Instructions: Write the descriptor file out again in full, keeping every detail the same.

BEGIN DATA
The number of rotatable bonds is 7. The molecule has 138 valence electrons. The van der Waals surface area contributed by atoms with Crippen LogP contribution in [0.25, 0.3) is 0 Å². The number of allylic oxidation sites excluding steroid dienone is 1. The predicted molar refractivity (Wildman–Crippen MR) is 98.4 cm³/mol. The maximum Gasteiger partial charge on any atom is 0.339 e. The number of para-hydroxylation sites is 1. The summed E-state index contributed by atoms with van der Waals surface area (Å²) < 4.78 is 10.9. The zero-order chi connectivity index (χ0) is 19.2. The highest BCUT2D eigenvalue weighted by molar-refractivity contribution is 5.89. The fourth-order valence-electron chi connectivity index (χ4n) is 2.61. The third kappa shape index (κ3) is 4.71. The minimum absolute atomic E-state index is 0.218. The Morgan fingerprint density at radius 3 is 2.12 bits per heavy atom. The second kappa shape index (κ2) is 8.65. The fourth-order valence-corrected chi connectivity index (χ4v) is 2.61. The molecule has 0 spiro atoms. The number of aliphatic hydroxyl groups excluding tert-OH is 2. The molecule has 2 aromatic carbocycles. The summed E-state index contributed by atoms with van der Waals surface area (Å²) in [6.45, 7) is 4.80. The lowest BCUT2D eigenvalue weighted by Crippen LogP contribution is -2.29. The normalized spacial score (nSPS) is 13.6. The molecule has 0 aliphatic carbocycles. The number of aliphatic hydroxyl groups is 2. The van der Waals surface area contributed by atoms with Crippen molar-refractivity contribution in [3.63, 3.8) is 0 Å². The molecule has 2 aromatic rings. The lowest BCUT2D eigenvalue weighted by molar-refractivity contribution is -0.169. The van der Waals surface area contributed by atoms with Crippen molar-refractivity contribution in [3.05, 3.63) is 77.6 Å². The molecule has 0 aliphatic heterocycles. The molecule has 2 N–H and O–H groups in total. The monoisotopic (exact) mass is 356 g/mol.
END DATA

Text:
The number of rotatable bonds is 7. The molecule has 138 valence electrons. The van der Waals surface area contributed by atoms with Crippen LogP contribution in [0.25, 0.3) is 0 Å². The number of allylic oxidation sites excluding steroid dienone is 1. The predicted molar refractivity (Wildman–Crippen MR) is 98.4 cm³/mol. The maximum Gasteiger partial charge on any atom is 0.339 e. The number of para-hydroxylation sites is 1. The summed E-state index contributed by atoms with van der Waals surface area (Å²) < 4.78 is 10.9. The zero-order chi connectivity index (χ0) is 19.2. The highest BCUT2D eigenvalue weighted by molar-refractivity contribution is 5.89. The fourth-order valence-electron chi connectivity index (χ4n) is 2.61. The third kappa shape index (κ3) is 4.71. The minimum absolute atomic E-state index is 0.218. The Morgan fingerprint density at radius 3 is 2.12 bits per heavy atom. The second kappa shape index (κ2) is 8.65. The fourth-order valence-corrected chi connectivity index (χ4v) is 2.61. The molecule has 0 spiro atoms. The number of aliphatic hydroxyl groups excluding tert-OH is 2. The molecule has 2 aromatic carbocycles. The summed E-state index contributed by atoms with van der Waals surface area (Å²) in [6.45, 7) is 4.80. The lowest BCUT2D eigenvalue weighted by Crippen LogP contribution is -2.29. The normalized spacial score (nSPS) is 13.6. The molecule has 0 aliphatic carbocycles. The number of aliphatic hydroxyl groups is 2. The van der Waals surface area contributed by atoms with Crippen molar-refractivity contribution in [3.63, 3.8) is 0 Å². The molecule has 2 aromatic rings. The lowest BCUT2D eigenvalue weighted by molar-refractivity contribution is -0.169. The van der Waals surface area contributed by atoms with Crippen molar-refractivity contribution in [3.05, 3.63) is 77.6 Å². The molecule has 0 aliphatic heterocycles. The molecule has 2 N–H and O–H groups in total. The monoisotopic (exact) mass is 356 g/mol.